Kiseru, Japanese smoking pipe. ( Public Domain )
Kenka kiseru, a thicker and stronger version of the typical tobacco pipe, was used as an effective weapon for striking and hitting an opponent. It was often made with brass or cast iron.
The Samurai’s Tanto or Wakizashi Saya usually included a second slot for a Kogai. A Kogai refers to a skewer that has a blunted tip. Some people believe that the Kogai was used to thrust through an opponent’s ear after the head was removed, so that everyone would know who won the battle.
Antique Japanese tanto koshirae showing the kogai. ( CC BY-SA 3.0 )
Kogatana and Kozuka
The kogatana refers to a small utility blade that was usually carried in a tiny slot near the top of a Tanto or Wakizashi Saya (scabbard). One of its sides is polished flat while the other side has a sharp edge. It also has a small tang that fit inside the kozuka or handle. The Samurai used the Kogatana as a small dagger or a general purpose knife. They also used it as an alternative to shuriken or throwing knives to blind or distract their attackers during battles.
Antique Japanese Edo period yari tanto, a spear yari mounted as a tanto, this yari tanto is mounted in a koshirae, there is a small utility knife kogatana with an intricate woven gold metal handle kozuka and a small 2-piece utility tool kogai. ( CC BY-SA 3.0 )
The kusari-fundo refers to a short chain with a steel weight attached to either or both ends. Its length usually ranges between two and three feet. Many people believe that this multi-purpose weapon was designed to counter long-sword techniques without the need of another sword. The kusari-fundo is easy to construct and conceal.
Japanese manriki or kusari-fundo. ( CC BY-SA 3.0 )
The jitte refers to a steel rod that is fitted with a handle. It has either one or two hooks along the edge of its blade. The Samurai used this weapon to catch a felon’s sword blade. That way, the felon would be disarmed and taken alive.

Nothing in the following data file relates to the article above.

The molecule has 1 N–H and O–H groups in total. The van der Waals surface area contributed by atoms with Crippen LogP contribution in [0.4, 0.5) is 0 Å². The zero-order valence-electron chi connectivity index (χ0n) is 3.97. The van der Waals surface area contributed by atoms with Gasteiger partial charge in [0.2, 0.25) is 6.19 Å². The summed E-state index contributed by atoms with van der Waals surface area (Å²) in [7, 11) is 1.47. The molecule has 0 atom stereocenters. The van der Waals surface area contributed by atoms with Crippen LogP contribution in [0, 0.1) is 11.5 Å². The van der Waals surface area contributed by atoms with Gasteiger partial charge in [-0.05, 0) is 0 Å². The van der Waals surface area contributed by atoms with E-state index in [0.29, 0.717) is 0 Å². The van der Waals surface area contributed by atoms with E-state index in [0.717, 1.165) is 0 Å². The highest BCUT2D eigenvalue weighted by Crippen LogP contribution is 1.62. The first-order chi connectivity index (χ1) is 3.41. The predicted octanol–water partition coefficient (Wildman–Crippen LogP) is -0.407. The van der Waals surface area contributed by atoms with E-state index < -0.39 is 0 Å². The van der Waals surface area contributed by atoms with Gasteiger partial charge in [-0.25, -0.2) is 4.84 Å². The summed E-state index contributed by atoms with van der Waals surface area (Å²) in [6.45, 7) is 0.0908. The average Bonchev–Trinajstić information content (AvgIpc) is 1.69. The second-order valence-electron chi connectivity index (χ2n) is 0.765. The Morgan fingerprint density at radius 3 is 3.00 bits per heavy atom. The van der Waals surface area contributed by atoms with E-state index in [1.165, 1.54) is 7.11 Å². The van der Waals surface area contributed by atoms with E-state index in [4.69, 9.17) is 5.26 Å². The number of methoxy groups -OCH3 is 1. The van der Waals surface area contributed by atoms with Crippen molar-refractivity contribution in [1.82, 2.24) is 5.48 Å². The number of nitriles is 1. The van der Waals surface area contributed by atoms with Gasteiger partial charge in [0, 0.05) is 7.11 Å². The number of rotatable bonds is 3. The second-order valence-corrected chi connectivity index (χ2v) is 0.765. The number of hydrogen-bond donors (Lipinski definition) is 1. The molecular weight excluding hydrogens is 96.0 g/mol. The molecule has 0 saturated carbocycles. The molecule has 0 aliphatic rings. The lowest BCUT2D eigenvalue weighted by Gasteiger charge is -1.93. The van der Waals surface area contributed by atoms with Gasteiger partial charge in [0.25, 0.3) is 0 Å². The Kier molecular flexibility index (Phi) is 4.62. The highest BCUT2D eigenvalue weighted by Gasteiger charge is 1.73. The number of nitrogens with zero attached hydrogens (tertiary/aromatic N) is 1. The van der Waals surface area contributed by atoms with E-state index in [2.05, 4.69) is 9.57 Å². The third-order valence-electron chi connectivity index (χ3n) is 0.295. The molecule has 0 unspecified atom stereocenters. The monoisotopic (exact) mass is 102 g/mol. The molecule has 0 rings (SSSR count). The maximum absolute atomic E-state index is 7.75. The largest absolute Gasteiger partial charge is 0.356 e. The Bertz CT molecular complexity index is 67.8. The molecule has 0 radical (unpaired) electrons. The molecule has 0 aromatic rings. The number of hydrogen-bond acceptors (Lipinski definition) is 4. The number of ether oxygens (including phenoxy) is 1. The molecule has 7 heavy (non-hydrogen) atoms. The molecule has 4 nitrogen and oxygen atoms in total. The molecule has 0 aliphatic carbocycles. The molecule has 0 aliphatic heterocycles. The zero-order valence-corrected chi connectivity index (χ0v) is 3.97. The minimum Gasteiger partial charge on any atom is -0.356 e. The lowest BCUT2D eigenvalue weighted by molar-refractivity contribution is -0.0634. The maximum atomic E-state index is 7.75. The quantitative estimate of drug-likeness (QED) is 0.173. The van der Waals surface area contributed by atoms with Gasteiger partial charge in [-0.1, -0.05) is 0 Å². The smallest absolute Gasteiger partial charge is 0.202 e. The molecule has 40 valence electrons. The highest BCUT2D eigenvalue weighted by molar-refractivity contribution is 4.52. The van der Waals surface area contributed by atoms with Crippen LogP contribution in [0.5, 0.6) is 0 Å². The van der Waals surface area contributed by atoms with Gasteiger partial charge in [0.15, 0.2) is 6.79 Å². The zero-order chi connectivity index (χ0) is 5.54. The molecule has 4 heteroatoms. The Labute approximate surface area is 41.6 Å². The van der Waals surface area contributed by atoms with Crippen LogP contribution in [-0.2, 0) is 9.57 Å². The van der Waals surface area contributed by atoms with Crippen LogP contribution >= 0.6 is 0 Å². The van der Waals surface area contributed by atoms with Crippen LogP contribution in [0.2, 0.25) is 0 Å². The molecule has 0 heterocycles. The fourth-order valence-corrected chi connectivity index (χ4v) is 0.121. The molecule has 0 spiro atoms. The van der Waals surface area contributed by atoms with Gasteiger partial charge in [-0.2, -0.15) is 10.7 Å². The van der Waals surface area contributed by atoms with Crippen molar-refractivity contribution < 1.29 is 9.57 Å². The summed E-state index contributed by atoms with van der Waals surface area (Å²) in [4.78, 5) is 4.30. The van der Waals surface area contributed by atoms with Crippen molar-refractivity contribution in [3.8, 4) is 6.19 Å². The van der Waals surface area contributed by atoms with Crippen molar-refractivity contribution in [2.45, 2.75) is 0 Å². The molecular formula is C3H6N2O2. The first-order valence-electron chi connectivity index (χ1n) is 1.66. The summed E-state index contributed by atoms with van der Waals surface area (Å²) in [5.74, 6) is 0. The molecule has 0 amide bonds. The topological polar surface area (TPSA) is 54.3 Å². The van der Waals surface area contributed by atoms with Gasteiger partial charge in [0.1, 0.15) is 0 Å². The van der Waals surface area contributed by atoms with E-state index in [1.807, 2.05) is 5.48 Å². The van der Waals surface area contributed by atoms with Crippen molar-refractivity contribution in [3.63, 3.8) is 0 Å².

The shakuhachi refers to a Japanese bamboo flute. The music produced when playing the shakuhachi was associated with meditation and Zen Buddhism. A long and stout shakuhachi can act as a truncheon.
A shakuhachi ( 尺八), a Japanese bamboo flute, blowing edge up. ( Public Domain )
The tobikuchi is similar to a fireman’s axe. Its blade has a shape that is similar to a bird’s beak. It was used to hook and pull-down screens and walls. Its sharp pointed blade was used to smash round tiles flat and create footholds on slippery roofs. Its longer pole arm version was used to pull down the main support beams of a building.
During feudal Japan, the yatate or portable writing sets were carried by the Samurai in their quivers where they also put their arrows. The Samurai used the yatate to write reports and letters while they were in the battlefield.
A typical Yatate. ( CC BY-SA 2.0-fr )
Top image: Antique Japanese daishō, the traditional pairing of two Japanese weapons which were the symbol of the samurai, showing the traditional Japanese sword cases ( koshirae) and the difference in size between the katana (bottom) and the smaller wakizashi (top). Source: Public Domain
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Hatsumi, Masaaki. Unarmed Fighting Techniques of the Samurai. Available at:
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Mol, Serge, Classical Fighting Arts of Japan. Available at: